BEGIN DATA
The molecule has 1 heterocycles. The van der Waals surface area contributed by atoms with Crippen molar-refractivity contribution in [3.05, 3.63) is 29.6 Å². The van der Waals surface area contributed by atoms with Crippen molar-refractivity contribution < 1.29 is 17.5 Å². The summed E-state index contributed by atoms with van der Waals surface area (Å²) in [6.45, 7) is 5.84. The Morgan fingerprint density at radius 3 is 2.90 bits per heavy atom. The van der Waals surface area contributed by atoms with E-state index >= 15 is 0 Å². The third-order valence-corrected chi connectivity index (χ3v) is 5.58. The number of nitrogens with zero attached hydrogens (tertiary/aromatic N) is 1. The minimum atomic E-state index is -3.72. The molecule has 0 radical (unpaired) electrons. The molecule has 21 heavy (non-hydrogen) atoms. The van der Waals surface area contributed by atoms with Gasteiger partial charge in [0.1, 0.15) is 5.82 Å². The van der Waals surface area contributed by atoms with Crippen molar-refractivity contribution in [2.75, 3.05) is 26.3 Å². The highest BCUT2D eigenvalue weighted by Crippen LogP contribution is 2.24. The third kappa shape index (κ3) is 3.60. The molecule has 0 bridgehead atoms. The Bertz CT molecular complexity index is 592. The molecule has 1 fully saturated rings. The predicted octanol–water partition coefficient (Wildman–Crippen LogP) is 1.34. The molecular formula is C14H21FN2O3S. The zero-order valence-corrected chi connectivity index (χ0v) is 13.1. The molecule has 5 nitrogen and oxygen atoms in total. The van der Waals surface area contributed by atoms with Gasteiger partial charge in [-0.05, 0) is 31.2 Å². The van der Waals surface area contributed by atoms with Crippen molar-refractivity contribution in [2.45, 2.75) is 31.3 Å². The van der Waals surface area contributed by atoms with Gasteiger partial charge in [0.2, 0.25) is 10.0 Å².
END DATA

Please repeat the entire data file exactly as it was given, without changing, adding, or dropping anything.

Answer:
The molecule has 1 heterocycles. The van der Waals surface area contributed by atoms with Crippen molar-refractivity contribution in [3.05, 3.63) is 29.6 Å². The van der Waals surface area contributed by atoms with Crippen molar-refractivity contribution < 1.29 is 17.5 Å². The summed E-state index contributed by atoms with van der Waals surface area (Å²) in [6.45, 7) is 5.84. The Morgan fingerprint density at radius 3 is 2.90 bits per heavy atom. The van der Waals surface area contributed by atoms with E-state index >= 15 is 0 Å². The third-order valence-corrected chi connectivity index (χ3v) is 5.58. The number of nitrogens with zero attached hydrogens (tertiary/aromatic N) is 1. The minimum atomic E-state index is -3.72. The molecule has 0 radical (unpaired) electrons. The molecule has 21 heavy (non-hydrogen) atoms. The van der Waals surface area contributed by atoms with Gasteiger partial charge in [0.1, 0.15) is 5.82 Å². The van der Waals surface area contributed by atoms with Crippen molar-refractivity contribution in [2.75, 3.05) is 26.3 Å². The highest BCUT2D eigenvalue weighted by Crippen LogP contribution is 2.24. The third kappa shape index (κ3) is 3.60. The molecule has 0 bridgehead atoms. The Bertz CT molecular complexity index is 592. The molecule has 1 fully saturated rings. The predicted octanol–water partition coefficient (Wildman–Crippen LogP) is 1.34. The molecular formula is C14H21FN2O3S. The zero-order valence-corrected chi connectivity index (χ0v) is 13.1. The molecule has 5 nitrogen and oxygen atoms in total. The van der Waals surface area contributed by atoms with Gasteiger partial charge in [-0.05, 0) is 31.2 Å². The van der Waals surface area contributed by atoms with Crippen molar-refractivity contribution in [2.45, 2.75) is 31.3 Å². The van der Waals surface area contributed by atoms with Gasteiger partial charge in [0.2, 0.25) is 10.0 Å².